Incorporating monarchy into a history curriculum
Subject Lead - History
This blog was authored by Benjie Groom, History Subject Lead, and Katie Marl, Primary Subject Lead
With the coronation of Charles III, attention will turn to the British monarchy. Has the spectacle of the coronation encouraged you to re-examine how you teach about monarchy in your lessons?
Teaching about monarchy in the UK is an essential aspect of any history curriculum. Understanding the concept of monarchy and its role in history is crucial for students to develop a comprehensive understanding of the society they live in.
We think an important feature of great curricula is careful and considered sequencing, with each subject building on previous learning to provide a comprehensive understanding of the topic.
Here, we share our approach to planning a sequenced and coherent curriculum that teaches about monarchy, to inspire and support your own planning. As we will reflect in our new curriculum and teaching resources, which we will be releasing the first samples of in autumn 2023, exploring the monarchy is key to unlocking pupils' understanding of history.
Teaching the substantive concept of monarchy
The best curricula build repeated examples of a concept or idea, helping pupils to understand context and meaning. In order to help pupils understand the concept of 'monarchy', strong history curricula plan for learning through repeated encounters with meaningful examples.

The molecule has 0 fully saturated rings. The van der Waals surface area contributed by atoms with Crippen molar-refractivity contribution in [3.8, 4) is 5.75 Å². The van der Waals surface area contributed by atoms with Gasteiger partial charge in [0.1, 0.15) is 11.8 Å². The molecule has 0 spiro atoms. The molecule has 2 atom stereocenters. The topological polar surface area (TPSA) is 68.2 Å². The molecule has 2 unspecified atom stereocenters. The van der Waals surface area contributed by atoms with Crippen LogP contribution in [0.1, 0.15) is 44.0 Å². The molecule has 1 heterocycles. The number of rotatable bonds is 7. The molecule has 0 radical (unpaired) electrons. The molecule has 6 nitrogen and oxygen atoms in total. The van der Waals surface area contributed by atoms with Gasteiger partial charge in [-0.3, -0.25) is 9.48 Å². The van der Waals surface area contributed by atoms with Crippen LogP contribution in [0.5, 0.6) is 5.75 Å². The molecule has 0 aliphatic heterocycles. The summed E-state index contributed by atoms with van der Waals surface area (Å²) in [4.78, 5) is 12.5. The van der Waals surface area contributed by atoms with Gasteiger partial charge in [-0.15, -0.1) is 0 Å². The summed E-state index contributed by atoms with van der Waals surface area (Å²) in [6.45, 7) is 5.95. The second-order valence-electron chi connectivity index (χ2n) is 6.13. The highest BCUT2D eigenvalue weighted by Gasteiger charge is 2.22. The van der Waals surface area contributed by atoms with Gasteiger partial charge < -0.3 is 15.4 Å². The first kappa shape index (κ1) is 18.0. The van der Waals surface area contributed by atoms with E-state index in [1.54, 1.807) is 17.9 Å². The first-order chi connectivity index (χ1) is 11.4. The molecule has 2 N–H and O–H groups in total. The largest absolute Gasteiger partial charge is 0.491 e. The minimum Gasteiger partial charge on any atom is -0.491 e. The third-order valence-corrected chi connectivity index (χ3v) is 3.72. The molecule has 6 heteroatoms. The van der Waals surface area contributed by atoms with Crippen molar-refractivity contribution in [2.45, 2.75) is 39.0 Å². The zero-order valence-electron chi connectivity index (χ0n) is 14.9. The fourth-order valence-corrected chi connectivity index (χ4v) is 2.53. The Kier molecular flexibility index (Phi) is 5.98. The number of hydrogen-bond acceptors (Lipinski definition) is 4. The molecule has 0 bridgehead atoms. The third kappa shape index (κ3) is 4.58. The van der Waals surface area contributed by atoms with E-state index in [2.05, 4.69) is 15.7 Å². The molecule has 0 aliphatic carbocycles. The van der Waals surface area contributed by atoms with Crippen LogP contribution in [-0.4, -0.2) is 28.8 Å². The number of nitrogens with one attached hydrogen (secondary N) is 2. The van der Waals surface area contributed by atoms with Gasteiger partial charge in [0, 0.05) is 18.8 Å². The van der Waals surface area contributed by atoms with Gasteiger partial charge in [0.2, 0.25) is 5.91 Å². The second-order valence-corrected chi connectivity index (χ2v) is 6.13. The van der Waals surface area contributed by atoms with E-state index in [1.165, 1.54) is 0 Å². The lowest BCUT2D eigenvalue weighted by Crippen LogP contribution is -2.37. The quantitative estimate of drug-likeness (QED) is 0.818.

Early encounters allow pupils to associate ideas like 'monarchy' with tangible, specific examples. This provides a secure foundation and enables future learning. When students encounter monarchy again in a new context their prior knowledge supports them to absorb new knowledge about the concept.
Repeated encounters with meaningful examples in specific contexts allows pupils to develop a secure and sophisticated schema (memory structures that help students organise new information) for such concepts (1).
How does teaching the substantive concept of monarchy look in practice?
Students might first encounter the concept of monarchy at an early age when they hear stories of ‘long, long ago when kings and queens lived in castles and ruled the land’, evolving from fiction into fact as their educational journey continues. In KS2 the story of how the Iron Age king Cunobelin ruled his kingdom might be introduced before students then explore stories about the early kings of Rome and their eventual overthrow.
Approaches to curriculum development
Teaching about the monarchy in the UK should be embedded in a sequenced curriculum with an emphasis on chronology, so that pupils are able to understand its changing nature over time.
These encounters might not necessarily have a specific focus on what monarchy has meant, but by witnessing different examples in different contexts pupils will develop a more sophisticated example of the idea. As Christine Counsell has argued, “when it comes to curriculum, the hinterland is as important as what is deemed core” (2).